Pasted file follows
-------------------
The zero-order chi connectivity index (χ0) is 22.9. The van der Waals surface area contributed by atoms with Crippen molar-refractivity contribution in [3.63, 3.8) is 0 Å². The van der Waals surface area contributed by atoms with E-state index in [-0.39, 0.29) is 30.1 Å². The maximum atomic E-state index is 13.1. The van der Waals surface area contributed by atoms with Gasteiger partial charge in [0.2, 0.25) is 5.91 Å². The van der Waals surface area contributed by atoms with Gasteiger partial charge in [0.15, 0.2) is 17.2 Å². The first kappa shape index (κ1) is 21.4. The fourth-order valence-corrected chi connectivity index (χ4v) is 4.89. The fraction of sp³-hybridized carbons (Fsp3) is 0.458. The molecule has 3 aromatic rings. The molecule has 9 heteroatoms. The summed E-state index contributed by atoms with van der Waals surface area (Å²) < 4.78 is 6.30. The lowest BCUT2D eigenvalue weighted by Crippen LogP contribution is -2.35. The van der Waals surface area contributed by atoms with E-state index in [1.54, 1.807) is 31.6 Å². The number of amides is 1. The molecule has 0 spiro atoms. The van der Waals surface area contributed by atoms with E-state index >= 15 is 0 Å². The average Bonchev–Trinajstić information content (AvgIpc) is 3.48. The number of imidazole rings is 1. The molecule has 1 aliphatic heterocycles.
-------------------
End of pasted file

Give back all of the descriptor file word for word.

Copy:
The zero-order chi connectivity index (χ0) is 22.9. The van der Waals surface area contributed by atoms with Crippen molar-refractivity contribution in [3.63, 3.8) is 0 Å². The van der Waals surface area contributed by atoms with E-state index in [-0.39, 0.29) is 30.1 Å². The maximum atomic E-state index is 13.1. The van der Waals surface area contributed by atoms with Gasteiger partial charge in [0.2, 0.25) is 5.91 Å². The van der Waals surface area contributed by atoms with Gasteiger partial charge in [0.15, 0.2) is 17.2 Å². The first kappa shape index (κ1) is 21.4. The fourth-order valence-corrected chi connectivity index (χ4v) is 4.89. The fraction of sp³-hybridized carbons (Fsp3) is 0.458. The molecule has 3 aromatic rings. The molecule has 9 heteroatoms. The summed E-state index contributed by atoms with van der Waals surface area (Å²) < 4.78 is 6.30. The lowest BCUT2D eigenvalue weighted by Crippen LogP contribution is -2.35. The van der Waals surface area contributed by atoms with E-state index in [1.54, 1.807) is 31.6 Å². The number of amides is 1. The molecule has 0 spiro atoms. The van der Waals surface area contributed by atoms with E-state index >= 15 is 0 Å². The average Bonchev–Trinajstić information content (AvgIpc) is 3.48. The number of imidazole rings is 1. The molecule has 1 aliphatic heterocycles.